The editor of topical discussion show The Wright Show has defended last month's 'Do shoot 'em up games lead to real violence?' episode in which panellists linked video game violence to real world violence.
During the show panellists associated 22-year-old murderer Leon Dunkley's London gun rampage with violent video games, and celebrity Anne Diamond dismissed research suggesting there was no link between video games and real world violence.
Jailed for life Dunkley murdered a 16-year-old girl after she went to buy pizza.
UK consumer group Gamers' Voice had accused The Wright Stuff of favouring "uninformed statements and sensationalist representation over a balanced look at the issue" in a letter sent to the UK broadcaster.
"We always make every effort to ensure that discussions on controversial subjects are fair and balanced, and I am happy that we did so on this occasion," Caroline Davies, editor of the Wright Stuff, wrote in a response.
"We are, however, an open access current affairs discussion programme and are strongly committed to fostering robust debate and the expression of strongly held opinions. We are the only such programme on British television.
"We always aim for balance but what we will never do is suppress the expression of legitimate and reasonable opinions simply because we disagree with them.
"Matthew in fact felt they [video games] were not the cause. So far as the research is concerned, he repeatedly stressed that this is inconclusive."
Gamers' Voice has written to regulator OfCom over the showing of a clip from 18-rated Activision shooter Call of Duty: Modern Warfare 2 at 10.30am on Thursday 14th April – before the watershed.
Davies defended the decision. "We did feel it was essential to use a short clip to illustrate the discussion; many of our viewers are not gamers and it may have been meaningless to them otherwise. It was editorially necessary, but very short, and as you point out, a game image rather than real violence; indeed, in the light of your comments I do not really follow your objection to its inclusion, but as you have referred this to OfCom we will await their response. I am satisfied it was well within the relevant guidelines."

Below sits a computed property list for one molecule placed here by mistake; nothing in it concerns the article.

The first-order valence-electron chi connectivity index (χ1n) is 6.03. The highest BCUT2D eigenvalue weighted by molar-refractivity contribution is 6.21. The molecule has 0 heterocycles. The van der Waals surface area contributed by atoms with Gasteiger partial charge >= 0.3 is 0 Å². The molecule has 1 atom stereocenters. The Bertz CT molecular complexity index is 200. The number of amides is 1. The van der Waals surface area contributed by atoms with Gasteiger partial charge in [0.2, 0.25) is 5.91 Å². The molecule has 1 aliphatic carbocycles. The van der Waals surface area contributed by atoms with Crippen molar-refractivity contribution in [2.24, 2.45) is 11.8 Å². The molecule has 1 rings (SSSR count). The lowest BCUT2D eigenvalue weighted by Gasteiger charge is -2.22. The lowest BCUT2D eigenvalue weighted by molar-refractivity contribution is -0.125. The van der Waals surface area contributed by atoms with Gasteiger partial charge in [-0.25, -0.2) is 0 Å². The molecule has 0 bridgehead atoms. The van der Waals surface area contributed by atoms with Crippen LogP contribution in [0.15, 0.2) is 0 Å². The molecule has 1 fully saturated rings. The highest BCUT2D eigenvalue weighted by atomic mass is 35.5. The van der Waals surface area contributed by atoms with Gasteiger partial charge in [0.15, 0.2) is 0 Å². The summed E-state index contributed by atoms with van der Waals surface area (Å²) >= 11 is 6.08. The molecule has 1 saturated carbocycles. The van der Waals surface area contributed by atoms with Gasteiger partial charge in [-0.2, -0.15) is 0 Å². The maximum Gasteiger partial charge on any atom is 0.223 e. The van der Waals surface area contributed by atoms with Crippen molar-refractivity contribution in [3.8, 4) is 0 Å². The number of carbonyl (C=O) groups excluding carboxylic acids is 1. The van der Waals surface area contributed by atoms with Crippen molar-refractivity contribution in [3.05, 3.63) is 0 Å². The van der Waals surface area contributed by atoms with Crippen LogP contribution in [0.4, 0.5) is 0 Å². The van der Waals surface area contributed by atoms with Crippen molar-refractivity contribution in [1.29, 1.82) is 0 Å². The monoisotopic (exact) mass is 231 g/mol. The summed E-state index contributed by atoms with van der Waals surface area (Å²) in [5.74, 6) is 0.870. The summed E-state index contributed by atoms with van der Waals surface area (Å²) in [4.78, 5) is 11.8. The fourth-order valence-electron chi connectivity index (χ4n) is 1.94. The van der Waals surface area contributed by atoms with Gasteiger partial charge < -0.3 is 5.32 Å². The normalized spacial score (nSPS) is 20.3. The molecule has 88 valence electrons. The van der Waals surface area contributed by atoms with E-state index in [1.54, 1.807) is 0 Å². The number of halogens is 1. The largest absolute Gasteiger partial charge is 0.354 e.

Despite Channel 5's response, Gamers' Voice chairman Paul Gibson remains unsatisfied and awaits word from OfCom on its complaint.
"Whilst their response puts great emphasis on the experience and 'credibility' of the panellists by claiming that they are 'intelligent and reasonable people' they do not in any way refer to the inflammatory and quite frankly insulting remarks made regarding gamers in general," he said.
"Our complaint to OfCom remains a live issue however, and we look forward to the results of that complaint in due course. Overall we are pleased that Channel 5 have taken our complaint seriously and have performed this review. Even though they do not acknowledge any wrongdoing, we hope that our action will cause the broadcasters and the presenters to carefully consider their statements and subject matter in the future."